Tips for Managing Children During a Worship Service
When BigBrother was born, we knew we wanted to include him in our Roman Catholic faith. In the beginning, it was easy. We had him baptized as a baby and he went to Mass with us every Sunday, happily nursing or snoozing throughout the service. It wasn’t until he was older, mobile, and wanting to be involved in everything that taking him to church became … difficult.
Several years have passed since then, and I think I have spent more time in the cry room than in the pew. However, I am not alone; parents of every faith often have problems paying attention to their worship services. The children themselves seem to conspire against us; I can’t count how many times we have just gotten peacefully settled in the pew when someone says, “I have to use the bathroom!” — loudly.
Over the years, Engineer Husband and I have developed several tricks to helping our children (and ourselves) make it through our services keeping everyone’s needs in mind, and peace (somewhat) intact:
- Feed them first — You may want to give your children a snack close to the time your service begins, even if it means feeding them in the car. Full, fed children are more likely to behave and be happy than hungry children! We aim for filling, high-protein foods.
- Bring quiet toys and books — Soft photo albums, short books, a special (soft) toy or lovey can keep children happily entertained. Avoid anything that makes noise or can be used as a missile!
- Give quick reminders of what you expect — before you enter the building. Remind them of the kind of behavior you expect from them.
- Food — if you bring food, make sure it is easy to clean up. Dry cereal or crackers are often good choices; sticky foods like candy should be avoided. Of course, clean up whatever mess your child makes! (Note: Some houses of worship have restrictions on food or drink during the main service. Breastfeeding, bottle feeding, and sippy cups of water are normally fine, but food might be banned for health or religious reasons. Always double check before you bring in the raisins.)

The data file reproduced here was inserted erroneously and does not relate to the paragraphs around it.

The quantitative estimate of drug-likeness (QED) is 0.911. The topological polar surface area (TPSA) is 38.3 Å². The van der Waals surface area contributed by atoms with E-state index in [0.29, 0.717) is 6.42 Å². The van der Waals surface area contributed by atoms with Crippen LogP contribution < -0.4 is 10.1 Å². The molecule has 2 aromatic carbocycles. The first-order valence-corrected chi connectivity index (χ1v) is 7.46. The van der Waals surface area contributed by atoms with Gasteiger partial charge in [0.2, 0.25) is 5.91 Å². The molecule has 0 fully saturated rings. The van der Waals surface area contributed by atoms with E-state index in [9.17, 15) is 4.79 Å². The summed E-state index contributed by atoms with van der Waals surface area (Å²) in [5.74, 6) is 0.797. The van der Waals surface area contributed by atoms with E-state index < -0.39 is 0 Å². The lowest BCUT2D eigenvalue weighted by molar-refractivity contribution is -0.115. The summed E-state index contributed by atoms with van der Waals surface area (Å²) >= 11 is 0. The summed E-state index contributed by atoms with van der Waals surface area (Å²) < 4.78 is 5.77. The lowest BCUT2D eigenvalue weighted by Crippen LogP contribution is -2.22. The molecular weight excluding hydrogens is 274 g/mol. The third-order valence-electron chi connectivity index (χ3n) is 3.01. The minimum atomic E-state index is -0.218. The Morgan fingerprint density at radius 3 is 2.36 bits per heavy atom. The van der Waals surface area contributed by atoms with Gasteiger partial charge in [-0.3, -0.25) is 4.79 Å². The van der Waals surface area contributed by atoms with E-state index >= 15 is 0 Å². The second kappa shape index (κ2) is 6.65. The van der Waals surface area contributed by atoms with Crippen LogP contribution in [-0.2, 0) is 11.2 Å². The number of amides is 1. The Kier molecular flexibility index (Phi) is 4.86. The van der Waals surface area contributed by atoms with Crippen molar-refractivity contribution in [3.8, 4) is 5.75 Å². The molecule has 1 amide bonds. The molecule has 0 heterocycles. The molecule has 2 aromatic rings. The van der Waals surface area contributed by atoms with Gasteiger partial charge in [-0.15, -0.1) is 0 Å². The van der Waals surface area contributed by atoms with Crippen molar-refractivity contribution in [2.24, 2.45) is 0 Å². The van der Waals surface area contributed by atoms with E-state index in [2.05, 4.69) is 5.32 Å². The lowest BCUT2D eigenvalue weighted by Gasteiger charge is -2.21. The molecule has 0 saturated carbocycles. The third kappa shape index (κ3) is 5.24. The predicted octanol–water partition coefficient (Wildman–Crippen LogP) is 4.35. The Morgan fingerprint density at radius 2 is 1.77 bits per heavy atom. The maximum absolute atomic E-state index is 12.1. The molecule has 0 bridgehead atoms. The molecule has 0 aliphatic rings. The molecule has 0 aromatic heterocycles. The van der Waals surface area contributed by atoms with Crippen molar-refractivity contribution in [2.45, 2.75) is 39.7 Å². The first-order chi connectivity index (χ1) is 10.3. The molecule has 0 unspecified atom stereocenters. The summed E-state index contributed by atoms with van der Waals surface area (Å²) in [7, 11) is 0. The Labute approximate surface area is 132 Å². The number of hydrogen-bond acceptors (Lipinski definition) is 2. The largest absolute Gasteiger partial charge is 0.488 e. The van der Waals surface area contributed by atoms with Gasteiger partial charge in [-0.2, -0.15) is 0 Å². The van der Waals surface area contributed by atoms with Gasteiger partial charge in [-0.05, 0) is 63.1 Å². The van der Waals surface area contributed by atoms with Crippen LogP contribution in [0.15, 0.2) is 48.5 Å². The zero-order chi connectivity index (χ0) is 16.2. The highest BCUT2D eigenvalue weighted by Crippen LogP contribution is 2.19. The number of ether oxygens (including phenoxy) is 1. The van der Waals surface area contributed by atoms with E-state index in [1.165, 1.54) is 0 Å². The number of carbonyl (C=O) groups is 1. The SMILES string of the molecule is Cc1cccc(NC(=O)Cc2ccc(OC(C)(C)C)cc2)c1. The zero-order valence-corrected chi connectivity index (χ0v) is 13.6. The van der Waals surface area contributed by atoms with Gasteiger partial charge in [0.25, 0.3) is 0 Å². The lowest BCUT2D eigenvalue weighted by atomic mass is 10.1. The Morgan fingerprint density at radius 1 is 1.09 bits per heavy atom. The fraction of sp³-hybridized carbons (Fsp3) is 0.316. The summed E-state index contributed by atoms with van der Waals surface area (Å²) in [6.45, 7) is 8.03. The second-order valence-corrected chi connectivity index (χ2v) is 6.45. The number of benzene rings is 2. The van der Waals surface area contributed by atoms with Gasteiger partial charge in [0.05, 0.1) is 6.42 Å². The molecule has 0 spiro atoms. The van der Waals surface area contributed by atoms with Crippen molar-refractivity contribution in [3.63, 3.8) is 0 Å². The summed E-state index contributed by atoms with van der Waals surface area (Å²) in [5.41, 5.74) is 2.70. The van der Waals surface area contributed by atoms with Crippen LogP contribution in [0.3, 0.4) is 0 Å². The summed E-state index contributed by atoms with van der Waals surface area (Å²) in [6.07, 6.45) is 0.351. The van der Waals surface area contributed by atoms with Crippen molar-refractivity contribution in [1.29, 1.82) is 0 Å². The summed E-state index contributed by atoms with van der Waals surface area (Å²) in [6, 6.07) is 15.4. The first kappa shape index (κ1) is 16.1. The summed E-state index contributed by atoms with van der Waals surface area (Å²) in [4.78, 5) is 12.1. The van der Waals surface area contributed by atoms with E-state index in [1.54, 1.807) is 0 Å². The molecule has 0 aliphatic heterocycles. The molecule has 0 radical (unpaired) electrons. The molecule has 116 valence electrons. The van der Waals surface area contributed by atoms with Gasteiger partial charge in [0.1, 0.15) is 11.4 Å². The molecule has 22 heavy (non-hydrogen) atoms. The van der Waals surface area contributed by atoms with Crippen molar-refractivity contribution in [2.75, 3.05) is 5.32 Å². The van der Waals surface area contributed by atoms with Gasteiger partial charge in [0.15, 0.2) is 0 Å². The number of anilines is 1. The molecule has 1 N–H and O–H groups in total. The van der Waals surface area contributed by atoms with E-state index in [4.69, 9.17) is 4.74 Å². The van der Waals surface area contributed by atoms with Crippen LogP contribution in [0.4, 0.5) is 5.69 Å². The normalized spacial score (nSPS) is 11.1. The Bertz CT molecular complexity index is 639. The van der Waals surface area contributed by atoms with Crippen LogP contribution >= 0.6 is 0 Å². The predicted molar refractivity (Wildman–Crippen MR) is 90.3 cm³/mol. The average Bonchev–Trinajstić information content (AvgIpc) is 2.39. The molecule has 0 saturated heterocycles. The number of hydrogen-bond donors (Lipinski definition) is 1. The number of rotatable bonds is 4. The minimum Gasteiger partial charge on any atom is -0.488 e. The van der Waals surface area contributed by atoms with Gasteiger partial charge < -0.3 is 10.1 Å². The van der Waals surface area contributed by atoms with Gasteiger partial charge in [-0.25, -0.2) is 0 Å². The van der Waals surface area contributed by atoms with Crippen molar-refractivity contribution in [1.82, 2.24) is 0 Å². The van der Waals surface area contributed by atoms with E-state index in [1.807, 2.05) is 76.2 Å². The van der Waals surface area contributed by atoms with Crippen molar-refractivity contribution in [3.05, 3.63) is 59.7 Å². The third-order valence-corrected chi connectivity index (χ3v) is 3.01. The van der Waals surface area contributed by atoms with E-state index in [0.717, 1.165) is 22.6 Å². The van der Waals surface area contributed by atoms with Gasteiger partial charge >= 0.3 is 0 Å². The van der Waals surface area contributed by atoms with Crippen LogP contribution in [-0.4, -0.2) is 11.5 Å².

- Plan for escape — If possible, sit toward the end of the row so you can make an easy escape for potty breaks … or worse, vomit. Likewise, scope out places to escape to if your child becomes too rowdy. There might be a special “cry room” or handy room where you can go to let your little one be a little one but still hear what is going on.
- Consider using the nursery – or having your child participate in a children’s educational program during the service. They are not for every family or child but may work for yours.
- Divide up the parenting — If you have more than one child, you might want to “divide and conquer.” My husband and I take turns sitting the in the cry room with our toddlers while the other stays in the main church. Sometimes, we even divide up the times we go to church, with one adult staying home with the little ones while the other attends with the older children.
- Point out important parts of the service to your children — This helps keep them focused on why they are there and helps them understand what is going on. Having them follow along in a children’s book that outlines the parts of the service is often helpful.
- Remember that kids will be kids — You will have those times where you apologize to the nice lady in front of you because your child pulled off her wig. There will likely be a time where someone gets sick, has a leaky diaper, or yells, “POOPY!” during the quietest moment of the service. It’s all part and parcel of being a parent and one day, I promise you will laugh about it.
We’ve has some really good services where everyone is happy and we can hear the sermon … and some really bad ones where we have had to leave before Communion because someone became ill. Nevertheless, it’s always an adventure and, for us, it’s worth the weekly struggle to include our children in our faith.
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